Yes, life is hard. We all face challenges. Some bigger than others. Some people have more challenges than others. It doesn’t mean that one person’s pain means less because someone else has it worse. Their pain is their pain and they have a right to feel like it is overwhelming even if you think your pain is worse. Many people have to deal with daily struggles that they don’t talk about, but day after day after day it wears them down and makes it that much harder to deal with the bigger struggles when they come along. Think of it this way, some people are born with the innate ability to work with numbers. Math comes easy to them, they just get it, and they go far with it, getting praise all the way. Other people are born with another part of the brain being their strongest, say, artistic abilities. The artistic person may struggle with numbers their whole life, never quite grasping the concept of math. Everyone else looks at them as being incapable, less intelligent, and requiring more time and energy. Meanwhile, the artistic person is creating beautiful art, but no one notices because they are too involved in thinking about how bad this person is at math. And math is more popular. Those who are good at math can’t understand at all, math comes so easy to them, how can it be so hard for this other person? The artistic person feels like a failure, like they were born wrong, or born into the wrong time/place/family/location. The artistic person becomes so overwhelmed thinking about how bad they are at math, they even forget how good they are at art. They lose who they are, they have no passion, they have no hope, they are a failure at everything. Some may even wonder why they should continue living when they can’t do anything right. If only someone had noticed that they were good at art. If only someone took the time to say, “It’s OK to not be good at something, everyone has their place and talent. Art is just as valuable as math. Even if art is the less popular subject, it’s what makes you, you, and you are valued for being just that.” But the world just keeps talking about math.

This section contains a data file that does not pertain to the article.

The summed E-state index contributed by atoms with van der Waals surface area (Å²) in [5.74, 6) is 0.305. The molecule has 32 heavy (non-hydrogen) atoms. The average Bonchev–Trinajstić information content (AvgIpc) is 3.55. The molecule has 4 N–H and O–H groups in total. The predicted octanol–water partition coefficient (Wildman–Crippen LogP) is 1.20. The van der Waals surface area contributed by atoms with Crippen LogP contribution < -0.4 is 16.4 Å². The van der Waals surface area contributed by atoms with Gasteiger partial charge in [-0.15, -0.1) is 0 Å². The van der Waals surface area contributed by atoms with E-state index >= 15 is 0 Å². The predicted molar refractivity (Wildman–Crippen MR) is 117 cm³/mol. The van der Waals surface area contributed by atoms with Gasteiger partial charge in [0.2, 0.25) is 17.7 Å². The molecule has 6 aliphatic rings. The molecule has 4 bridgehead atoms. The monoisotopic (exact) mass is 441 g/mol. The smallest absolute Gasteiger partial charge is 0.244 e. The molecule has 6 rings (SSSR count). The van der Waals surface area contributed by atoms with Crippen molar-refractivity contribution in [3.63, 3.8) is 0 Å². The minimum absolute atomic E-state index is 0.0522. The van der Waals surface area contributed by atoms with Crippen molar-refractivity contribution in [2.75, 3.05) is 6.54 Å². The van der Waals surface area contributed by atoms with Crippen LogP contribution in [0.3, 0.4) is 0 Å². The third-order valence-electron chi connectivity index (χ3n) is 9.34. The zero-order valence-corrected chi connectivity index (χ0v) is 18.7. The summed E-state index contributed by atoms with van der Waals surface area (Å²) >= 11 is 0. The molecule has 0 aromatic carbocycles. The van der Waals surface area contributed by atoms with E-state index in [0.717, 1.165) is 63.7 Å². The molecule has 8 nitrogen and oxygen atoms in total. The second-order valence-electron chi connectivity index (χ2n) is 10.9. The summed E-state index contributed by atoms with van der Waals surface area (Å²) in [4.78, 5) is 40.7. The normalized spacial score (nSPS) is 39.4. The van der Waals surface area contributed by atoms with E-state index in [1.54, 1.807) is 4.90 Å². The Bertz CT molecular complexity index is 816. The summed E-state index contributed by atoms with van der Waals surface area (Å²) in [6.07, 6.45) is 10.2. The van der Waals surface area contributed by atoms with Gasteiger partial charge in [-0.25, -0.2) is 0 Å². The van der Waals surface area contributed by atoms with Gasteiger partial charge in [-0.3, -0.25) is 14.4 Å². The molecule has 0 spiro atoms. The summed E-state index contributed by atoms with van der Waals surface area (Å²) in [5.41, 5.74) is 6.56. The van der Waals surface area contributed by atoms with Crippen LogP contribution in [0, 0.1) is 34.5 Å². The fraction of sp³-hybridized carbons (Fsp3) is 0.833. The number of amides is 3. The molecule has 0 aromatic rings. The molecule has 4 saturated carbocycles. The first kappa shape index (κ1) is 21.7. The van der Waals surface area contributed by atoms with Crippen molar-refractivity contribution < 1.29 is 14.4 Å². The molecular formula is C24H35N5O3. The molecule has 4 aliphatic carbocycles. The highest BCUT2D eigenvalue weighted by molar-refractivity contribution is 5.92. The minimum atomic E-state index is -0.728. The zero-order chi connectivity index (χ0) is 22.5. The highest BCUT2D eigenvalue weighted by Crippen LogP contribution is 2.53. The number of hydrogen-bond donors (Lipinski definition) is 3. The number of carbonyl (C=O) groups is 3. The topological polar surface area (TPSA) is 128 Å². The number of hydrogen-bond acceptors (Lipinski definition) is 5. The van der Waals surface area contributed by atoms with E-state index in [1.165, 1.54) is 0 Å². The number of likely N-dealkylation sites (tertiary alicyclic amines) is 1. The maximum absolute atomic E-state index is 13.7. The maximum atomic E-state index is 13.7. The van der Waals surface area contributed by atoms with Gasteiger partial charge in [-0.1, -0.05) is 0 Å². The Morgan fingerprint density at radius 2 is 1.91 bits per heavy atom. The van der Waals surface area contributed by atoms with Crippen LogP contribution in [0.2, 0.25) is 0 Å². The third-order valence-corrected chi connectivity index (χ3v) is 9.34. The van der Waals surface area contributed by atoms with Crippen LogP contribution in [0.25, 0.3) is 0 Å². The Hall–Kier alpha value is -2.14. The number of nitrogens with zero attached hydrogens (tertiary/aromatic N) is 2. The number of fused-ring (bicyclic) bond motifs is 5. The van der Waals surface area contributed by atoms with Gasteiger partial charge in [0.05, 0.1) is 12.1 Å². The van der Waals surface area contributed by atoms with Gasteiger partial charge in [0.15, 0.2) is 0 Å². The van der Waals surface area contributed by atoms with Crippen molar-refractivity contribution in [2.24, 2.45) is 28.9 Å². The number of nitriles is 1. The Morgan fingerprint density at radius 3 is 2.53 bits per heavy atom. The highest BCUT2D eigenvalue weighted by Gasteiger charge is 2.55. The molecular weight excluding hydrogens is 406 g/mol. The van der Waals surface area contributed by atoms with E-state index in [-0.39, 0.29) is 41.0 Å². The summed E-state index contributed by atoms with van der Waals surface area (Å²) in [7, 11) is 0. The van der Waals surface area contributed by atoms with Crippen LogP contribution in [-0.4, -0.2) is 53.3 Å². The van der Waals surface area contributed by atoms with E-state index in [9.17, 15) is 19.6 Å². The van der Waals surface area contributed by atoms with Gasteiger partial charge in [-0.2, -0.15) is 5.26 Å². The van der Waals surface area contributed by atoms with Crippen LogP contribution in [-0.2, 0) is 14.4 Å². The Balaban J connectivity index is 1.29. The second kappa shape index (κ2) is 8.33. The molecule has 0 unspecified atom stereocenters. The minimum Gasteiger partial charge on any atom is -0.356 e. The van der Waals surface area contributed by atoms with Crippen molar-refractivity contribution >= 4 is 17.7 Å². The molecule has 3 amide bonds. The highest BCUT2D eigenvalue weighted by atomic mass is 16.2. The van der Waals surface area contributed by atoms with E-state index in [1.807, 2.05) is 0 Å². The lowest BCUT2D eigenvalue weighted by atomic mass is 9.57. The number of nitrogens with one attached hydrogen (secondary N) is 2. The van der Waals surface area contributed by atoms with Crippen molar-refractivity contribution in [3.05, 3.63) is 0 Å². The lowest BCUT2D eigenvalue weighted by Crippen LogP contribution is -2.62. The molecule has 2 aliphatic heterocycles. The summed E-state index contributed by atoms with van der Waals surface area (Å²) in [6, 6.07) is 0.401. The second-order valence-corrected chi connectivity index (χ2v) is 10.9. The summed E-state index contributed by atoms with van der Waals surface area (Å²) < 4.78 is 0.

Today, the media is the largest and most accessible it has ever been. There are so many things shoved in our faces every day about who we should be, how we should act, and what our lives should look like. No matter how hard you try to ignore it, sometimes you can’t help but absorb some of it and wonder why you aren’t good enough. That’s where the ‘math’ comes in. Some people are just good at math (or, say, ignoring the pressures of life) and others just aren’t (but they still have their talents). The news of events are easier to access now and they reach people everywhere. This creates more fears, anxieties, and pressures to think about every single day. Even if you don’t pay attention to the news channels, it’ll still reach you. People still talk about it. You’ll still find out every time a celebrity kills themselves and there will be a burst of new articles and opinions about how we need to prevent suicide. How we need to let others know that it’s OK to ask for help.

I want to call attention to this by comparing it to medication. You have a physical symptom, you take medication. You don’t hear/see/feel the symptom anymore… but it’s NOT gone. The problem remains. You need to get to the source of the problem to remove the symptom so you won’t need the pill to make it through the day. Treating suicide is like taking medication. I’m not saying suicide awareness should stop… not at all. I’m just saying that we should be working on a more preventative level as well. How about teaching the importance of unconditional love, true concern, and non judgment for when those who are hurting are BRAVE enough to open up about it. If people knew they could open up about how they feel without being told they are weak, they need to go to a ‘head doctor’, or they just need to “get over it”, then it would be so much easier to say something and ask for help. It would be so much easier to reach out for the support they need, to help them thorough hard times, before they find themselves so alone that they feel death is the best option. And please keep in mind, there is no time limit on struggles and pain. Sometimes it lasts a short while and sometimes it last years. Can we teach our society to have the love and patience needed to stick by each other, even when it seems like the struggles will never end? Can we learn to set aside our small problems, to help those with bigger ones, trusting that when our small ones become bigger the favor will be returned? Can we put a little more attention on teaching people that feeling depressed is completely normal and should be treated with love, not isolation?